Against this background our work has included research, polling and lobbying activity both in the UK and in the USA. This work confirms that the majority of the public disapproved of the use of postal ballots on demand from their inception and more than likely still do today, especially given the debacle that is unfolding in the USA. The present struggle against election fraud in the USA is alerting present generations of voters to the dangers involved in abandoning long established safeguards against election fraud. Complacency to date in this field has been shown to invite greater levels of ‘deep state’ wrongdoing and attempts by such forces to ‘gas light’ those who protest against these antidemocratic practices. A fine example of such manoeuvres has been the claim by Chris Krebs, the former Director of the Cybersecurity and Infrastructure Security Agency, that the 2020 US election was the ‘most secure in history.’ This is not only wrong - it is quite an absurd claim. Common sense, as espoused most certainly by the late George Cunningham, shows this to be so. In the UK as Nigel Farage has repeatedly declared, there is ample and continuing evidence which shows that the abolition of safeguards in the use of postal ballots has led to increased levels of electoral fraud. Thankfully Chris Krebs has been sacked by President Trump.

Vast Gulf
We have lobbied representatives and scholars in Washington DC in order to promote the CDRSB. In 2003 Norman Ornstein of the American Enterprise Institute, a ‘left of centre’ elections expert, agreed to a limited extent with us and organised some research regarding this matter. Two such works document the historical development of US election practices following the establishment of the secret, ‘Australian Ballot’ in 1856: first, The Absentee Ballot and the Secret Ballot - Challenges for Election Reform by John C. Fortier and Norman Ornstein published in the University of Michigan Journal of Law Reform, Volume 36, in 2003; second, Absentee and Early Voting by John C. Fortier published in 2006.

These publications document a number of key features of this background which help illustrate the reckless and erroneous character of the movement to subvert and abolish safeguards regarding electoral practices which gathered pace in major democracies over the last thirty or so years. This despite the fact that in 1975 the French National Assembly voted unanimously to ban the use of postal ballots on demand in French general elections. The most consistent and significant of these features is the ‘vast gulf ’(p.484, 2003) in attitude between those who originally established the safeguards in virtually all states which adopted limited civilian access to absentee ballots and the ‘aggressive proselytizers’ (p.513, 2003) who have been seeking to subvert and abolish them. There are direct and indirect references to this gulf in 11 places in the 2003 publication (pp. 483, 484, 491, 492, 502, 503, 504, 509, 510, 513, 516).

Perhaps the most striking example of this gulf was that introduction of safeguards regarding the use of the secret ballot led to a fall in voter turnout (p.491) but this did not lead to any decline in the determination of early reformers to ensure that the integrity of the electoral process was to be fully maintained. By stark contrast it is the opposite motivation which has animated modern day aggressive proselytisers: despite claims that the introduction of absentee ballots on demand would increase turnout there is no substantive evidence that this has occurred. Yet the proselytising has continued unrelentingly for thirty years despite, as stated, the fact that the French National Assembly voted unanimously in 1975 to ban postal ballots on demand in General Elections.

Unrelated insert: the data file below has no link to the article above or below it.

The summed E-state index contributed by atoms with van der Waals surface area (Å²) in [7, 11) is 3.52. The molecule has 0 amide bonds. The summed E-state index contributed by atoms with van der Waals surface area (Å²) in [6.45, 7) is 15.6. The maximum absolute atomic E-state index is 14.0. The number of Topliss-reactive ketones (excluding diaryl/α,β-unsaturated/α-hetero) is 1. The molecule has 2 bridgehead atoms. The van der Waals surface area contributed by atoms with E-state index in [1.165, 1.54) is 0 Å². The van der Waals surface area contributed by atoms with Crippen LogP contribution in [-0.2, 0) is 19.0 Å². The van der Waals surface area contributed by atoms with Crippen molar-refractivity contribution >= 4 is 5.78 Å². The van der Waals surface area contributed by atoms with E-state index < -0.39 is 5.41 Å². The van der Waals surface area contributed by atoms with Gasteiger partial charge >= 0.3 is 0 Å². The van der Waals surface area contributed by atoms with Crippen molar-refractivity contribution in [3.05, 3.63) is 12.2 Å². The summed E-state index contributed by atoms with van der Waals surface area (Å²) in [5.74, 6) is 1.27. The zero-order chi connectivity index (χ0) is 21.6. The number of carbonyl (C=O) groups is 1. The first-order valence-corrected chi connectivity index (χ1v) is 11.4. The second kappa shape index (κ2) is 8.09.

The introduction of early and provisional voting has added to the complexity of the electoral process and so created yet more opportunities for fraud. Mail in ballots which do not have to be even applied for but are simply distributed en masse to those whose names and addresses are on the voter registration lists no matter how insufficiently updated they may be has similarly boosted opportunities for electoral fraud. This circumstance has been especially evident in the conditions of the pandemic which has provided a thinly plausible basis for further aggressive proselytising to universalise these methods.

The role of remote voting has been complemented by massive investments in automation of the voting process and with this computerisation of ballot counting systems. The application of these systems inevitably provides yet further opportunities for fraud.

Originally limited access to absentee voting was most usually granted to the old, the infirm and those who by occupation had to be away from home either on the basis that they cast their vote at a specific polling station away from home or on the basis that they had to fill out and sign their ballot witnessed by a notary before posting it. The authors suggest the original advocates of such safeguards would be ‘shocked’ (p.509) and ‘stunned’ by the scale of the subversion and abolition of such security measures that has been achieved over the last two or three decades. Originally absentee voting accounted for at most 4% of all civilian votes cast but now it is at minimum about 30% or, as is increasingly common, 100%.

This has been the background to the 2020 Presidential election and its challenges. The President’s lawyers have amassed hundreds of signed affidavits regarding witnessed acts of voter fraud and established that much of the voting technology was designed in Venezuela. Moreover they have obtained a signed affidavit testifying that it was deliberately designed to facilitate acts of electoral fraud. Despite this they are having difficulty convincing the main stream media and most of the Democrat and ‘RINO’ (Republican In Name Only) legislative and judicial establishment that Joe Biden’s claim to have won the Presidency is not valid. In short the Presidential election has been at the centre not only of the biggest act of voting fraud in US history but also the biggest attempt at ‘gaslighting’ the world has ever witnessed aimed at brainwashing the population into believing that such criminality can be overlooked. As shown above the conditions for this gaslighting have been long in preparation spanning decades of reforms which have undermined standards once held sacrosanct by American, Australian, French, Irish and British voters along with probably most voters throughout all the modern democracies.